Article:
The Charak Samhita, known for its author Charak, discusses physiology, anatomy, etiology, pathogenesis, symptoms and signs of disease, methods of diagnosis and treatment.  It also discusses the effect of external influences on health including time of day, seasons, diet, and lifestyle, medicinal aspects of herbs, diet and reversal of aging.  Its month-by-month description of the development of the fetus in the womb parallels almost exactly what we know about fetal development today.  The Sushrut Samhita, also known for its author Sushrut, outlines the human anatomy in vast detail including descriptions of bones, joints, blood, vessels, nerves, heart and all other systems corroborated by today’s methods of mechanical investigation.  It also includes descriptions of the energetic body and the science of massage using marma or vital body points.  Both the CharakSamhita and the Sushrut Samhita are thought to have been compiled over 1,200 years ago based upon what had come down the ages as oral traditions of Ayurveda.  The Ashtanga Hridayam is a more recent text that draws upon content from both of its predecessors.

Although these three bodies of Ayurvedic knowledge are the most widely known and used, several lesser texts exist.  Colloquial manuscripts were also passed down from household to household over the ages, many of which have been lost.

Ojas – Maximize your Life Force

Ayurveda teaches that health is the result of a powerful energy within us.  Maximizing this energy is the essential goal of Ayurveda. This energy is called ojas (pronounced oh-jus), which means “that which invigorates”.  It is the life force, the energy that flows through every person and living thing. Like chi in Chinese philosophy, ojas is the force that makes us feel happy and alive. Responsible for wellness, harmony, and spiritual growth, it makes our eyes shine and puts a spring in our step.  High levels of ojas bring bliss and happiness, which those around us see as radiance, poise and a sharp intellect.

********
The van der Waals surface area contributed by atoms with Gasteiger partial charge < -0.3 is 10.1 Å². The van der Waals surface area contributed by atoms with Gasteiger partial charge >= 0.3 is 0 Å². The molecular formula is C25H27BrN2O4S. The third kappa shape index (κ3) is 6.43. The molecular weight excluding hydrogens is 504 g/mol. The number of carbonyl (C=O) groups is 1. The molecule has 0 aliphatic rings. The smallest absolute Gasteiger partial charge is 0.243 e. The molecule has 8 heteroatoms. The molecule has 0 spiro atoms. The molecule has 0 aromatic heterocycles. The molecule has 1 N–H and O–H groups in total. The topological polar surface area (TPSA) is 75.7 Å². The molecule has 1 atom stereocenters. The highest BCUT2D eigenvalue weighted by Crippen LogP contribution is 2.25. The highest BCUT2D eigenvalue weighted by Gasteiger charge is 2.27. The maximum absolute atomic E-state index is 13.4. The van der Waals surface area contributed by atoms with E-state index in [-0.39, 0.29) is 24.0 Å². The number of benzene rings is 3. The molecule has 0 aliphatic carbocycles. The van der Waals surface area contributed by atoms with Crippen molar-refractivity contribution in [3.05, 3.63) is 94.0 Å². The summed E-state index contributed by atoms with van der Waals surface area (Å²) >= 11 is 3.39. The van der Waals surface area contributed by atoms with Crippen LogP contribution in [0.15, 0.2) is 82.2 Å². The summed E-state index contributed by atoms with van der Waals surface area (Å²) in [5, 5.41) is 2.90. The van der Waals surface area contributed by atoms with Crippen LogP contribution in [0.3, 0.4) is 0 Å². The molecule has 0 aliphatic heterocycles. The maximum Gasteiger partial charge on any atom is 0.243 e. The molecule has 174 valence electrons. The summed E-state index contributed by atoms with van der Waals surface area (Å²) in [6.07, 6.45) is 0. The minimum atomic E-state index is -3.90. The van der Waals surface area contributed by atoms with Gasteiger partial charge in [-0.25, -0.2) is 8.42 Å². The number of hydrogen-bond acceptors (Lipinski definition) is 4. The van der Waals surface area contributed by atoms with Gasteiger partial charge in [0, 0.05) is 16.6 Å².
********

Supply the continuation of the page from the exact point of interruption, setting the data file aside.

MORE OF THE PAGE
Ojas connects people and living things, and is present in every aspect of life, from our emotional well-being to the foods we eat.  For example, soil with strong ojas is rich in nutrients.  It has the capacity to nurture a healthy apple tree that will root itself deep in the ground and grow to substantial heights.  Filled with a high level of ojas, this tree bears lush and nutritious fruit.  The person who eats the fruit absorbs ojas, which provides strength and longevity to his or her mind and body.  When his or her own ojas potential is maximized, this person is energized, inspiring everyone around.  The wheel turns full circle when the apple core goes into the compost heap and is recycled back into the environment, feeding the soil that gave life to the original tree.

When ojas is low we are like dried leaves—tired, worn out, and brittle.  We experience a breakdown in the normal functions of our mind-body system and become susceptible to illness, both emotionally and physically.  The best way to keep our ojas up is to live a balanced lifestyle that is pure and close to nature.

Essential Elements -- Fire, Water, Air

Tridosha – The Theory of the Three Individual Constitutions, Vata, Pitta, and Kapha